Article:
Latimer still defends killing daughter
Saskatchewan farmer says 'I know I was right'
Saskatchewan farmer Robert Latimer stands by his decision to end the life of his severely disabled daughter almost 20 years ago, in his first interview since being released on full parole in December.
"I know I was right," Latimer, 57, declares to journalist Anne-Marie Dussault, in the 40-minute interview.
Tracy, 12, had severe cerebral palsy, and suffered chronic pain from repeated surgeries. She couldn't walk, talk, or feed herself.
The decision to end her suffering was hard "but it was not sad," said Latimer, who has always insisted his "mercy killing" asphyxiation was motivated by his love and compassion for Tracy.
"She'd had enough. That was it. We were done."
Latimer angry that Canada has no 'legal alternative'
Latimer's act unleashed a stormy debate over the rights of the disabled and the ethics of euthanasia and mercy killing. It also tested Canada's judicial system like no other case before.
In 1994, he was convicted of second-degree murder, but the jury described his crime as a "mercy killing" and recommended a one-year sentence.
The judge at Latimer's trial, in an attempt to distinguish "compassionate homicide" from murder, granted him a constitutional exemption from any mandatory sentence. After several appeals, the exemption was thrown out, and Latimer was sentenced to 10 years in jail.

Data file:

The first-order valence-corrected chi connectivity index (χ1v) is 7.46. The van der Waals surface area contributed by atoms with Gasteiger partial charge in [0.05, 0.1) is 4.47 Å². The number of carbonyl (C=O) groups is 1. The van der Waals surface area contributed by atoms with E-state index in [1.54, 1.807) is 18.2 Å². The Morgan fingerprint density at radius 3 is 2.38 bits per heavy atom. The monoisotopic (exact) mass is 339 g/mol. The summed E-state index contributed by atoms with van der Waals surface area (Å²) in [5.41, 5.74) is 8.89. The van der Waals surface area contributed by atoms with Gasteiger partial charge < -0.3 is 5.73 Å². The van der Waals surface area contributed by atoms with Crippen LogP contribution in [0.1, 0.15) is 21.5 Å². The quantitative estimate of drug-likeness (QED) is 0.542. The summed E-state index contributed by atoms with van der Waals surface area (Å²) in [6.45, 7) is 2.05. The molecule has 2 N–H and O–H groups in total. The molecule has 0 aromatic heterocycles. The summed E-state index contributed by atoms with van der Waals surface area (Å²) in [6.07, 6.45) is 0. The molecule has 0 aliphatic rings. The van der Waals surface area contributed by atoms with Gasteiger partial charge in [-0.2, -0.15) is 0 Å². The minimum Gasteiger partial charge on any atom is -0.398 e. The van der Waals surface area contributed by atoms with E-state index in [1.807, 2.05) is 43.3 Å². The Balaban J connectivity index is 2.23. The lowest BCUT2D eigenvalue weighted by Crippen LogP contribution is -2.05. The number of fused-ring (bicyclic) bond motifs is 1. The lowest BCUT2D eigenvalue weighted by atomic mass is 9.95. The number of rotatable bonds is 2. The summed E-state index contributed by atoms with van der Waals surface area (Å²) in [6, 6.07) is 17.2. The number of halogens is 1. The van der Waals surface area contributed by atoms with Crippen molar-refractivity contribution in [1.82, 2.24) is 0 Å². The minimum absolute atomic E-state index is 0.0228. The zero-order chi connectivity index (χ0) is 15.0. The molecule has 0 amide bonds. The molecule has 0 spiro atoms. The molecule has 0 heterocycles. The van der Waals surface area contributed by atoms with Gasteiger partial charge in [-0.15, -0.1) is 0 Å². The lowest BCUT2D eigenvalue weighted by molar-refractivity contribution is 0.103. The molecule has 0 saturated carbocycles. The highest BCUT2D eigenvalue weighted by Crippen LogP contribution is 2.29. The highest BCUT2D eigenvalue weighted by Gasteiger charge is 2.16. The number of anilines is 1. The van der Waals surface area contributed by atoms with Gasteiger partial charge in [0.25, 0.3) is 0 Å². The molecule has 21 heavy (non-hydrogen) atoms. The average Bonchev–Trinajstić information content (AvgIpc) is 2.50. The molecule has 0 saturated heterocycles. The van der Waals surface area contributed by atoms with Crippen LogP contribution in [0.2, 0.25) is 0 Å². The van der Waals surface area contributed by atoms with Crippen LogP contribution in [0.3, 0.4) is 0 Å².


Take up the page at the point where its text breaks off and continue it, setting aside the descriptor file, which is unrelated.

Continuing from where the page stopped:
But the soft-spoken farmer sees his case differently, and harbours deep anger towards the Canadian justice system, and against those who dare judge him.
"They're just a bunch of arrogant, self-righteous, religious-backed people. They don't care about Tracy," he said. "They're just a bunch of sadistic butchers, really. They have to come clean on that. What is the legal alternative that we were supposed to take by law?"
Judges and juries should have the right to recognize compassionate killing, Latimer believes.
"They have to have a judicial process to establish right from wrong. It's designed to do that, it did not do that in our situation."
"If it's the right thing, why shouldn't it be condoned? That's the very purpose of a jury trial."
Latimer said he feels branded, and often dreams of a new trial by jury, convinced that another judicial review of his case would perhaps produce a different verdict, and clear his name.
The full interview with Robert Latimer airs on Radio-Canada's news program 24 heures en 60 minutes.
With files from Anne-Marie Dussault, Radio-Canada